Archive: Whipple Shielding
Preventing Satellite Debris
My good friend Jeff Mann, the true Yard Ramp Guy, has asked me to revisit some of my original posts. This week in my From the Archives series: it's either space junk...or me, trying to make a pizza.
In 2013, director Alfonso Cuarón came out with Gravity, a movie about junk. Specifically, it's a movie about space junk.
In the film, a missile strike on a satellite results in a runaway chain reaction of collisions between space junk and satellites. This brings down space stations, satellites, and spacecraft left and right, rendering Earth's orbit useless to manned travel.
Gravity is an excellent movie, and we’ll forgive a few scientific inaccuracies, since they're all in service of the plot. (Neil Degrasse Tyson, despite his multiple criticisms of the science, is a fan of the film.)
The threat in Gravity is a very real one. It's a scenario known as Kessler Syndrome, where space debris collides with space debris, generating more space debris, which collides with yet more space debris, until that specific orbit around Earth is so filled with debris that it is rendered nearly useless for human purposes. (Low Earth orbit is the most likely orbit to be lost to this process, though geosynchronous orbit is another possible victim.)
It's not astonishing that this is a serious concern for NASA and other space scientists. There are more than 2,000 satellites in orbit, about 1,500 of which are operational, along with nearly 18,000 trackable artificial objects.
Smaller objects are even more common—at least 29,000 chunks of debris in orbit that are more than 10cm in size, nearly 700,000 between 1-10cm in size, and 170 million chunks of debris below 1 cm in size.
Even with how spacious Earth's orbit is, there's a very high chance of impact, and at least one satellite is destroyed by debris every year. Space junk is a serious threat even if it doesn't trigger Kessler Syndrome.
Steps are being taken to combat the risk. We're tracking debris much more carefully than ever right now. The International Space Station and other spacecraft have special protective layers known as Whipple shield: instead of building hulls out of thicker material, engineers add an extra thin layer some distance over the regular hull. The layer isn't meant to stop the debris but to break it into smaller chunks. In essence, Whipple shield turns debris from a bullet into birdshot. It even makes the needed thickness for the inner hull much smaller, so overall spacecraft mass is actually reduced.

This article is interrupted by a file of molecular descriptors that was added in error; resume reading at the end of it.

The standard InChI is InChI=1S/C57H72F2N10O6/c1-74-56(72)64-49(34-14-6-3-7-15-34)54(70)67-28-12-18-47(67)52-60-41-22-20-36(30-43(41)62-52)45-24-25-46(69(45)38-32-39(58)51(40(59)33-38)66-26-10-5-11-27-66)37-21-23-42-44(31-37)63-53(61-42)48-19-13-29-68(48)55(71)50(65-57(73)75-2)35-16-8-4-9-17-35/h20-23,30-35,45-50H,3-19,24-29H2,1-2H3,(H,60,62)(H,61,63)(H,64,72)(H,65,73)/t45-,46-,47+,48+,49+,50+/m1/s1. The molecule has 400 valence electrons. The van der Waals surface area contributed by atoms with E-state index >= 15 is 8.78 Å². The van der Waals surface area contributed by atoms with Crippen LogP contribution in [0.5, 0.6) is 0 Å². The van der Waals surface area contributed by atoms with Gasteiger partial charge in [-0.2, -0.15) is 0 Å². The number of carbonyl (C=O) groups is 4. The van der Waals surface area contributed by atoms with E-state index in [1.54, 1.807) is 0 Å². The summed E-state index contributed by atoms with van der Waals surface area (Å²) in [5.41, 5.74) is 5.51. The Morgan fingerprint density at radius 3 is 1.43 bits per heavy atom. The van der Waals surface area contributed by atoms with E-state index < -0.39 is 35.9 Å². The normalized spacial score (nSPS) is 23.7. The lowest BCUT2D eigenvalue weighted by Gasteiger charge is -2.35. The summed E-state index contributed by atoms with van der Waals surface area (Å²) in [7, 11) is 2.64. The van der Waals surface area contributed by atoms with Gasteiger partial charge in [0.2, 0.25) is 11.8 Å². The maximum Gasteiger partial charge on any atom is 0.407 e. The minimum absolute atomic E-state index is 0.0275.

And this: we’re developing a technology known as a laser broom. Targeting a laser on debris will heat up one side of the debris. The resulting heat emissions will then alter and destabilize the debris' orbit, causing it to burn up in the atmosphere.
Like me, trying to make pizza.
Yard Ramp Guy Blog: New & Noteworthy
The (real) Yard Ramp Guy has a grab-bag blog entry this week that involves a sales promotion, testimonials, turnkey services, and a way to get a better tax situation. I just love it when disparate tangents weave together.
Read all about it HERE.
Archive: East Meets West
Or: Is This Progress?
My good friend Jeff Mann, the true Yard Ramp Guy, has asked me to revisit some of my original posts. This week in my From the Archives series: All about logistics, architecture, and construction.
I meant to be already retired by now, but HR tells me they’re still looking and can I stay a bit longer, and otherwise they’ll sue me. So, I stay. (I think Maggie is bribing HR.)
The closer I get to that possible retirement, the more books I find myself reading. I’ve always been a reader, though I seem to have more time for it now. If you've followed my blog, you can probably guess I tend toward history, with an emphasis on logistics, architecture, and construction.
My most recent read is Daniel Brook's A History of Future Cities. Despite the name, it's not science fiction. Instead, it's a history of four cities (St. Petersburg, Mumbai, Dubai, and Shanghai) that have undergone rapid Westernization and industrialization by their rulers in an effort to turn them into world class cities.
These “instant cities” all have histories that eerily echo one another. They all seem to have gone through remarkably similar life cycles:
They began as nothing, or as a provincial backwater, then were built up massively in a very short time by order of their rulers.
They undergo a period of absurd Westernization, to the point of hiring exclusively Western architects, who often never even go to the cities before designing their buildings.
They all undergo a period of rejection and resentment by the rest of the nation.
These cities are most strongly characterized, however, by their rejection of the traditional ways of their country.
Each city is, of course, still extremely distinct from one another. Dubai, for instance, has a population that's 97% foreign workers, divided between affluent foreign businessmen and poor itinerant laborers shipped in from other countries and paid a pittance.